Many observations may be done right from your yard if you have a good open area.  Turn off all outside lights, and sit in shadow.  Use a good star map to locate constellations, major stars, and clusters.  Use a flashlight with a red filter to look at the map, since that will allow you to keep your dark adaptation, and your eyes won't have to readjust to the darkness every time you check your map.  Remember that everything rises in the East and sets in the West.  Eventually, everything will pass over your area.  A good open horizon will help observation, but if all you have is a clear area directly overhead, you can still enjoy astronomical observation and meteor showers.


Group Stargazing

If you've never been to an organized stargaze before, expect to see several people with various styles and sizes of telescopes, several pairs of binoculars (some may be so large that they have to be mounted on a camera tripod for stability), and some people will have no astronomical equipment at all.  Naked eye observations are fine, too. 
Wander around to meet those who have telescopes and binoculars.  They will let you look at whatever objects they are currently focusing on, and you can learn a lot from just listening to them. 

Telescope owners like to show off what their equipment can do, and they are more than willing to let you see how great the images are through their 'scopes.  The only hold-up that you will find will be the time that it takes them to adjust the settings from one object to another.   You may have to wait a bit while they find the object and get it centered and in focus.  If they don't have the 'scope on a "clock drive," they will have to break into the line and adjust the image and settings every few minutes, as the image will move out of the field of view due to the Earth's rotation.  Also, the higher the magnification used on an object, the more frequently these adjustments will have to be made.   A higher magnification not only magnifies the object, but it also magnifies the effects of the Earth's rotation, making the image rapidly sweep out of view.  A lower magnification gives you a clearer, sharper image that stays centered longer, but it is also a smaller image. 

Telescope operators will often go from lower magnification to higher, so there will be a wait while they have to change eyepieces and re-center the object--a task that is much harder when using high magnification.  With lower power, you get a wider field of view.  You can   easily find a particular stellar or planetary image when looking at a football field sized area.  When you are trying to scan an area the size of a dime, it is much harder to place an object in that small aperture. 


Stargaze Etiquette

If you arrive after dark, and the stargaze is already under way, please turn off your vehicle headlights as you approach the site.  This will keep the active astronomers from losing their dark adaptation, and anyone who is shooting astrophotos will appreciate not having to re-start the shoot due to light flare on the film.  If you are at a really dark site, you will want to disable or tape an opaque covering over your vehicle's interior lights.  They automatically come on as soon as you open your door, and they can do almost as much damage as headlights with sudden light flare.  If you leave while the stargaze is still in progress, do not turn on your vehicle lights.  You will be quite dark adapted by that time, and you can make your way away from the group before you have to switch on your fog lights or headlights.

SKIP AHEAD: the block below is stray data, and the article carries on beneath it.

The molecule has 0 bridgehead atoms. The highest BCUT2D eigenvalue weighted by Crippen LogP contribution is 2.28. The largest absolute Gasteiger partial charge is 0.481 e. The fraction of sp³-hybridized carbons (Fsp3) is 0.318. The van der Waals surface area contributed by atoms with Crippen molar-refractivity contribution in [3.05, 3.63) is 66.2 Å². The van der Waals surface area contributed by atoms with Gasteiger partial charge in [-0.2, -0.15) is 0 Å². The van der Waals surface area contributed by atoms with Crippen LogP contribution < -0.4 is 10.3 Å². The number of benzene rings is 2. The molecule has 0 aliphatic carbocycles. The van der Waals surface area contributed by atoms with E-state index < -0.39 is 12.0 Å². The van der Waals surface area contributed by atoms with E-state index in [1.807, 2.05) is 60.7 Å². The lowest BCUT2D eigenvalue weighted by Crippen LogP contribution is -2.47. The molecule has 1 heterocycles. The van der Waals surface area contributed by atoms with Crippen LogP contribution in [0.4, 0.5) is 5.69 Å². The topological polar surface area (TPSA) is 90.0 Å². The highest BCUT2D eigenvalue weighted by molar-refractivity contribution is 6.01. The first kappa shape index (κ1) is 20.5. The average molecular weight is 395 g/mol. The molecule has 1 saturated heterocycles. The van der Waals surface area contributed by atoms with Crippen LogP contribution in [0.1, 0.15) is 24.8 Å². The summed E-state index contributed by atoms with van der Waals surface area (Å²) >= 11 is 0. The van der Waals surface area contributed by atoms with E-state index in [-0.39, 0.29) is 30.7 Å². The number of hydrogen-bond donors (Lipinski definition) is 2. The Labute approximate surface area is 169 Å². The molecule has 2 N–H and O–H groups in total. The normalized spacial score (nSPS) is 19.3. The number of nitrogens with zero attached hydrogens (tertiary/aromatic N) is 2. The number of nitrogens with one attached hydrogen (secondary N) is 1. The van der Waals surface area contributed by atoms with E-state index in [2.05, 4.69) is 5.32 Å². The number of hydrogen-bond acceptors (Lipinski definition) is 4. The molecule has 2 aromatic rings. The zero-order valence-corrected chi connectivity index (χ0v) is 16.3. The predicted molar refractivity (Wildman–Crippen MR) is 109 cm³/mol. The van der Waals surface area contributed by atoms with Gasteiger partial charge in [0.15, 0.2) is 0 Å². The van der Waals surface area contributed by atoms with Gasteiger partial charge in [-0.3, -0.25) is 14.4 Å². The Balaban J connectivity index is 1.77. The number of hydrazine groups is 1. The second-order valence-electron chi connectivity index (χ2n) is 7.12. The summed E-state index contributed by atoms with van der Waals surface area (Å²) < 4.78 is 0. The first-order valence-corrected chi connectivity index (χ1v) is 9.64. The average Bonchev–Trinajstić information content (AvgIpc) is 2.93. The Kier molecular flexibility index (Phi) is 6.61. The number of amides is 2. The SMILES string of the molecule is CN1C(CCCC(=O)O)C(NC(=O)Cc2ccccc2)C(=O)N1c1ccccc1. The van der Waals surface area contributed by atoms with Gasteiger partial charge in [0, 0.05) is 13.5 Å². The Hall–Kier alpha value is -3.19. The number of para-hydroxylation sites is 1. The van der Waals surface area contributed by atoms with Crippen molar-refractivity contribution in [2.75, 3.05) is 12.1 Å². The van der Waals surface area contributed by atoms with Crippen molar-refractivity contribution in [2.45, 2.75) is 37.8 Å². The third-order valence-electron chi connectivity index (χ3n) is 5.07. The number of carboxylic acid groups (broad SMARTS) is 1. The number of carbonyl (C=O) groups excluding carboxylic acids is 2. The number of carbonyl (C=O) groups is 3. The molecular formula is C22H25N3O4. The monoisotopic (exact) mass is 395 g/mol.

If you plan to go to a remote dark site, always go with a group.  There is safety in numbers, not to mention the expertise that you can borrow from more experienced observers.

Be prepared for the season...bug spray, hot or cold drinks, snacks, blankets, outdoor lounge chairs....

If you don't have a telescope or binoculars, you can still see a lot.  Use a sky map for ID's.

For away trips, make sure that your vehicle has plenty of gas and that it is road-worthy...tire pressure, oil, road maps, etceteras.

If children are present, make sure that they take materials for personal entertainment.   If they want to look through binoculars or telescopes, however, show them how.   They are the next generation of amateur astronomers, and should not be discouraged from observing.

You learn by listening to seasoned amateur astronomers.  Ask questions.  Listen.

If this is your first stargaze, you may want to check supplies from the following checklist:

a flashlight with interchangeable color filters--use the red filter

an astronomical atlas, sky maps, or book with seasonal star maps (if you have them)

a telescope ( $1.00/month rental from the EAAA, if you don't have your own)

binoculars if you have them (for larger binocs, bring a camera tripod)

for astrophotography--SLR camera with a "Bulb" (B), or "T" setting or a digital camera or CCD , plus camera accessories (cable release, tripod, Haig mount...)

snacks/drinks, mosquito repellent, medications, disposable baby wipes, tissues, lens cleaners (if you are using a telescope or binoculars)....


If you don't have a flashlight with a red filter, you can use the lavender or pink Saran Wrap folded or layered to several thicknesses (avoid wrinkles).  Place it/them over the lens of the flashlight, and secure with a rubber band or masking tape.

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